The high-level segment was attended by government representatives from some 135 states, including the foreign ministers of Iraq, Jordan and Turkey as well as Lebanon's social affairs minister and the assistant foreign minister of Egypt. They briefed the meeting on the impact that the Syrian refugee crisis was having on their countries and the region.

Also present were top officials from the World Bank, several UN organizations, intergovernmental organizations and non-governmental organizations. UNHCR's Eminent Advocate Sheikha Jawaher Bint Mohammed Al Qasimi of Sharjah was also present.

Syria's conflict, which began in March 2011, has produced one of the most dramatic and rapid forced displacement situations of recent years. Today, an estimated 4.25 million people are internally displaced in Syria, while more than 2.1 million have either registered as refugees or are waiting to register in the surrounding region.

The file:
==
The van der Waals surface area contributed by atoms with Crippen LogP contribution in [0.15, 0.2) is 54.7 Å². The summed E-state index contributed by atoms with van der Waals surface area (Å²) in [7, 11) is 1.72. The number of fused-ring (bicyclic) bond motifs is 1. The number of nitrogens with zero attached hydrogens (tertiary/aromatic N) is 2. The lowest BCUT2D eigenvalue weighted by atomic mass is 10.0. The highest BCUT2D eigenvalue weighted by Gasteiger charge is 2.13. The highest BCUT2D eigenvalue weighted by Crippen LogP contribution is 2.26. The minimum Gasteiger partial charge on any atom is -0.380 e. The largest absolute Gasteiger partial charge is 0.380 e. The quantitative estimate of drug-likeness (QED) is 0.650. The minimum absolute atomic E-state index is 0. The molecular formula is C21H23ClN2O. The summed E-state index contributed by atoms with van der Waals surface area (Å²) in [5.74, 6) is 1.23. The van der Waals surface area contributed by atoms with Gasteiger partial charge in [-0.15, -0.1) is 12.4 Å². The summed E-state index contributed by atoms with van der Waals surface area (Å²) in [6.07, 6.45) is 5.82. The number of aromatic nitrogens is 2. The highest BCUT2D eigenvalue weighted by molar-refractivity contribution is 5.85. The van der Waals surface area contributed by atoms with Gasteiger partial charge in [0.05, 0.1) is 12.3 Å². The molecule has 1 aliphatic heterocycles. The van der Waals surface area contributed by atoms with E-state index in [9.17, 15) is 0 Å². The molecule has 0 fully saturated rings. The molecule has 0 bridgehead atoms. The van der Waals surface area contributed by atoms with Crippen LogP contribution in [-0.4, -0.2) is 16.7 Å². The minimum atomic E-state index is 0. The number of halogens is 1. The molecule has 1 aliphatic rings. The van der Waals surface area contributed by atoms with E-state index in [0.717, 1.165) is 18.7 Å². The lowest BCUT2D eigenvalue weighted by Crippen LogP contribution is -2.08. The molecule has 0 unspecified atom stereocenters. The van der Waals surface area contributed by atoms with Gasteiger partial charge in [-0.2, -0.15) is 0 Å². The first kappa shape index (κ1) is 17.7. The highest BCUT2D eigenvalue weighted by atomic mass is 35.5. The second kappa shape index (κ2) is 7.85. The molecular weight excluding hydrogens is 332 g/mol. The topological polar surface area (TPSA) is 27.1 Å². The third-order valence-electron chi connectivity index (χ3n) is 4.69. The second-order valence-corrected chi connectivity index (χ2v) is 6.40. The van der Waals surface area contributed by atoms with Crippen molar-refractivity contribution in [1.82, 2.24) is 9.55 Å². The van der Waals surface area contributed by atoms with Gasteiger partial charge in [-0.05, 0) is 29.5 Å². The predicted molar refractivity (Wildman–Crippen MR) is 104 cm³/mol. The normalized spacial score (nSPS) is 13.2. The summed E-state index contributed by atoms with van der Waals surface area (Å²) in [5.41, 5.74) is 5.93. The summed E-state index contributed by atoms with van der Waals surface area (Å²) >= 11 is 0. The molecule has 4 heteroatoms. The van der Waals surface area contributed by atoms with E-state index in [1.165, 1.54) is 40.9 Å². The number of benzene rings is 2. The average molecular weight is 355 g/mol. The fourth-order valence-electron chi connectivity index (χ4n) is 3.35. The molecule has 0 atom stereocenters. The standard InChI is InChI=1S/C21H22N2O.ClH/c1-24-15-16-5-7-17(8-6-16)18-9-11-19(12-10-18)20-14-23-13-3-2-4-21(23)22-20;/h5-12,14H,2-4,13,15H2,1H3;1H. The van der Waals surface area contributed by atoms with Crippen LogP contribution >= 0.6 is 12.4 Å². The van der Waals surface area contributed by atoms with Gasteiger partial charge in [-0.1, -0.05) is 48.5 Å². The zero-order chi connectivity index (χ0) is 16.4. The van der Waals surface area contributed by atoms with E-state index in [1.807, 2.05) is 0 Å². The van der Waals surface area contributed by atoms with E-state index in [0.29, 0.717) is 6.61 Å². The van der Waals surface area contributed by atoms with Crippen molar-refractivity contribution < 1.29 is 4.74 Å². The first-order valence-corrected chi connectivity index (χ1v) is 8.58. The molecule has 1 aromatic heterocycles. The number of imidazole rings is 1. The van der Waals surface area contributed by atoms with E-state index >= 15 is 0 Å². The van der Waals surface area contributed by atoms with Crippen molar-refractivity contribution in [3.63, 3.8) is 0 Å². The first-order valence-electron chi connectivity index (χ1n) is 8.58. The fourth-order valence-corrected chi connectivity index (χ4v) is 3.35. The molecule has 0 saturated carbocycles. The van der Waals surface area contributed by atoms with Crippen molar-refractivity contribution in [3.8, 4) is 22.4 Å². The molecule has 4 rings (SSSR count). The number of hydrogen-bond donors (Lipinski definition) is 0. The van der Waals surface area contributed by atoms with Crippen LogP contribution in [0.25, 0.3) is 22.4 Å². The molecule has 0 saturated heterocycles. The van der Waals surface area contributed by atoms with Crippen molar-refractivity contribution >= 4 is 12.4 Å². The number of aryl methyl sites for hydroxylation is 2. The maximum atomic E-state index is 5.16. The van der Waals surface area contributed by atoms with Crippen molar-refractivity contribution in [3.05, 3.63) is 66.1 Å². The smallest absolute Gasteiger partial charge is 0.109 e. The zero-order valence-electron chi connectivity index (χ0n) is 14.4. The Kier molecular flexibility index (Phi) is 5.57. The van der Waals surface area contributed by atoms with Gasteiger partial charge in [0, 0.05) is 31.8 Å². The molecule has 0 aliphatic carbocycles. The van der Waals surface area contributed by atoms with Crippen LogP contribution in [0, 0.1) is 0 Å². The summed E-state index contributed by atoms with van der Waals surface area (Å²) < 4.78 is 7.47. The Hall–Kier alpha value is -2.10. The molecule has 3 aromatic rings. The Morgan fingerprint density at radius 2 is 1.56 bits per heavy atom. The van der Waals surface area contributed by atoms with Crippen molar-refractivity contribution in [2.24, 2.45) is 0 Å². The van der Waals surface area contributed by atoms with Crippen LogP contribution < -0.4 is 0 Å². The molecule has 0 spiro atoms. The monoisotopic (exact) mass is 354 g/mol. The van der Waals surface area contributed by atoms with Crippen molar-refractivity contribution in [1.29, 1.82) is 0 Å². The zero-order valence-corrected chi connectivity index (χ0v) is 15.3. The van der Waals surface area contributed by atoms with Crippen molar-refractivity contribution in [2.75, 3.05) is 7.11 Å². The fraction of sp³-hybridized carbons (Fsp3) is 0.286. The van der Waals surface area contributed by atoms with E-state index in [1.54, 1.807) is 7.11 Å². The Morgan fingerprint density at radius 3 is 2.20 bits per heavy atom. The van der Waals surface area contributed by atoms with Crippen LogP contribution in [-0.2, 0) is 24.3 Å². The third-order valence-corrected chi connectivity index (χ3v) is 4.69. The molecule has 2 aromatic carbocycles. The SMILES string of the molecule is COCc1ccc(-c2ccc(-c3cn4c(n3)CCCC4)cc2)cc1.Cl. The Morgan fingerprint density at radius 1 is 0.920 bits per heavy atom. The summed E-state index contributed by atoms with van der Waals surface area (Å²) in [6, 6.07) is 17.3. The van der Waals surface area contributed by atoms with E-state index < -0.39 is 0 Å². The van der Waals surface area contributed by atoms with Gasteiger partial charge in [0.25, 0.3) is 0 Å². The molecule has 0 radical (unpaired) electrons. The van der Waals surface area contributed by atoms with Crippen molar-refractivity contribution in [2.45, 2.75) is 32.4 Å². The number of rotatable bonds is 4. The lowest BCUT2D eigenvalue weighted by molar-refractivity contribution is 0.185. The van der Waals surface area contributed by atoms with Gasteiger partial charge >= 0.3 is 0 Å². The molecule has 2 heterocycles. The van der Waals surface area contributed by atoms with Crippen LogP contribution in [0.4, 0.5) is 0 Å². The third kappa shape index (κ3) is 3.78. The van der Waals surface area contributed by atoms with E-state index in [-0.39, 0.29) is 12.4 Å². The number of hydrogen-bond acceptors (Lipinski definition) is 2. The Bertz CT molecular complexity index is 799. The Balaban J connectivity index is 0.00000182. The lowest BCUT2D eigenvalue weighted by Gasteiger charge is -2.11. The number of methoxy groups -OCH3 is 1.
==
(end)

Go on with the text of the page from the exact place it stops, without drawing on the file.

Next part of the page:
Currently, the UN's Regional Response Plan for 2013, which aims at addressing the humanitarian needs in the refugee-hosting countries, is 47 per cent funded.

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Executive Committee

The governing body meets annually to discuss programmes, budgets and other key issues.

UNHCR Goodwill Ambassador Angelina Jolie meets Iraqi refugees in Syria